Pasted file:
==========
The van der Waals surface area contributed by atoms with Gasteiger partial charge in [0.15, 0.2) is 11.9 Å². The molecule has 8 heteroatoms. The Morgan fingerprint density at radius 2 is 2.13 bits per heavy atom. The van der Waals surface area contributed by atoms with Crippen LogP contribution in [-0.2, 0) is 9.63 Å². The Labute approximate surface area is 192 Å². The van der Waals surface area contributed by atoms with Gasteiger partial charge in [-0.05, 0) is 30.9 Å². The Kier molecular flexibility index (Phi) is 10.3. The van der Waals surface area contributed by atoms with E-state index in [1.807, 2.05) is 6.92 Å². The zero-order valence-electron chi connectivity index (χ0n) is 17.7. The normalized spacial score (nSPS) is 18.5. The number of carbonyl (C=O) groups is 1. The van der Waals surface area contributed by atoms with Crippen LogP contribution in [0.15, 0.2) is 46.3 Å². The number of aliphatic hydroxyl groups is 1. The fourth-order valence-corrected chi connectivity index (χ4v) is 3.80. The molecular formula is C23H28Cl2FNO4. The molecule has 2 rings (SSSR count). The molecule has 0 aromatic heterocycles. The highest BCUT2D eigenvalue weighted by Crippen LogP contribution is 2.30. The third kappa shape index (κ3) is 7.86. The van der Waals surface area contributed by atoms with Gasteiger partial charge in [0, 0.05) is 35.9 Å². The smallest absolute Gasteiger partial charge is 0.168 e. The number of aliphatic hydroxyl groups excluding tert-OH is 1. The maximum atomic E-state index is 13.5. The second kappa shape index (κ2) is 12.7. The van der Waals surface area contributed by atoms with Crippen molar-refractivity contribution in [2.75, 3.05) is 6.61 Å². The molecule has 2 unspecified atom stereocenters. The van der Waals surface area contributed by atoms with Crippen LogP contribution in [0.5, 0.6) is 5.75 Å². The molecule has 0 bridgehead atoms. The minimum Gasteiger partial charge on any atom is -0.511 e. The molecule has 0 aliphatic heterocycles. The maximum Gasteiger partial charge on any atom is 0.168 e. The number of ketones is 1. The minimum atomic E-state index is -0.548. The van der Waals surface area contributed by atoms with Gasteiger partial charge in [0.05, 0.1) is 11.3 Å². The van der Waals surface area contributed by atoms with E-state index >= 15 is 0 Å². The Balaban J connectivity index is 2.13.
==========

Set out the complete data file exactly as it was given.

The van der Waals surface area contributed by atoms with Gasteiger partial charge in [0.15, 0.2) is 11.9 Å². The molecule has 8 heteroatoms. The Morgan fingerprint density at radius 2 is 2.13 bits per heavy atom. The van der Waals surface area contributed by atoms with Crippen LogP contribution in [-0.2, 0) is 9.63 Å². The Labute approximate surface area is 192 Å². The van der Waals surface area contributed by atoms with Gasteiger partial charge in [-0.05, 0) is 30.9 Å². The Kier molecular flexibility index (Phi) is 10.3. The van der Waals surface area contributed by atoms with E-state index in [1.807, 2.05) is 6.92 Å². The zero-order valence-electron chi connectivity index (χ0n) is 17.7. The normalized spacial score (nSPS) is 18.5. The number of carbonyl (C=O) groups is 1. The van der Waals surface area contributed by atoms with Crippen LogP contribution in [0.15, 0.2) is 46.3 Å². The number of aliphatic hydroxyl groups is 1. The fourth-order valence-corrected chi connectivity index (χ4v) is 3.80. The molecular formula is C23H28Cl2FNO4. The molecule has 2 rings (SSSR count). The molecule has 0 aromatic heterocycles. The highest BCUT2D eigenvalue weighted by Crippen LogP contribution is 2.30. The third kappa shape index (κ3) is 7.86. The van der Waals surface area contributed by atoms with Gasteiger partial charge in [0, 0.05) is 35.9 Å². The smallest absolute Gasteiger partial charge is 0.168 e. The number of aliphatic hydroxyl groups excluding tert-OH is 1. The maximum atomic E-state index is 13.5. The second kappa shape index (κ2) is 12.7. The van der Waals surface area contributed by atoms with Crippen molar-refractivity contribution in [2.75, 3.05) is 6.61 Å². The molecule has 2 unspecified atom stereocenters. The van der Waals surface area contributed by atoms with Crippen LogP contribution in [0.5, 0.6) is 5.75 Å². The molecule has 0 bridgehead atoms. The minimum Gasteiger partial charge on any atom is -0.511 e. The molecule has 0 aliphatic heterocycles. The maximum Gasteiger partial charge on any atom is 0.168 e. The number of ketones is 1. The minimum atomic E-state index is -0.548. The van der Waals surface area contributed by atoms with Gasteiger partial charge in [0.05, 0.1) is 11.3 Å². The van der Waals surface area contributed by atoms with E-state index >= 15 is 0 Å². The Balaban J connectivity index is 2.13.